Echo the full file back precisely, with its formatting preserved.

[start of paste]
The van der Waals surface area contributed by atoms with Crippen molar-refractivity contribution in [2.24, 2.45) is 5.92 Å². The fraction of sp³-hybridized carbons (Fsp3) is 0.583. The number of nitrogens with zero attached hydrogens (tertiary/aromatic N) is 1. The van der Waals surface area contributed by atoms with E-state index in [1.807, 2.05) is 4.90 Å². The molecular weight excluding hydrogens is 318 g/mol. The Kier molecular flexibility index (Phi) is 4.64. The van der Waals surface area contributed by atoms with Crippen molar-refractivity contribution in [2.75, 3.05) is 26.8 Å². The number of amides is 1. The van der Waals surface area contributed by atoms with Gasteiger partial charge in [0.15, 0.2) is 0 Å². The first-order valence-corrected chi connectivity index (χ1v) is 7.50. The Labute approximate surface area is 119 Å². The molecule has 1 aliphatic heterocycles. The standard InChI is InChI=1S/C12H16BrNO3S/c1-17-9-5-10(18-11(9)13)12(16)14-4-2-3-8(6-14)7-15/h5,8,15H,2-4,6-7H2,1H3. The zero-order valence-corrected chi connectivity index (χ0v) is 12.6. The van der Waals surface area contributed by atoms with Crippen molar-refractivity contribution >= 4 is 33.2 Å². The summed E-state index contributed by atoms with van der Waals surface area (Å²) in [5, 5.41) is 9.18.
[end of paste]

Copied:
The van der Waals surface area contributed by atoms with Crippen molar-refractivity contribution in [2.24, 2.45) is 5.92 Å². The fraction of sp³-hybridized carbons (Fsp3) is 0.583. The number of nitrogens with zero attached hydrogens (tertiary/aromatic N) is 1. The van der Waals surface area contributed by atoms with E-state index in [1.807, 2.05) is 4.90 Å². The molecular weight excluding hydrogens is 318 g/mol. The Kier molecular flexibility index (Phi) is 4.64. The van der Waals surface area contributed by atoms with Crippen molar-refractivity contribution in [2.75, 3.05) is 26.8 Å². The number of amides is 1. The van der Waals surface area contributed by atoms with Gasteiger partial charge in [0.15, 0.2) is 0 Å². The first-order valence-corrected chi connectivity index (χ1v) is 7.50. The Labute approximate surface area is 119 Å². The molecule has 1 aliphatic heterocycles. The standard InChI is InChI=1S/C12H16BrNO3S/c1-17-9-5-10(18-11(9)13)12(16)14-4-2-3-8(6-14)7-15/h5,8,15H,2-4,6-7H2,1H3. The zero-order valence-corrected chi connectivity index (χ0v) is 12.6. The van der Waals surface area contributed by atoms with Crippen molar-refractivity contribution >= 4 is 33.2 Å². The summed E-state index contributed by atoms with van der Waals surface area (Å²) in [5, 5.41) is 9.18.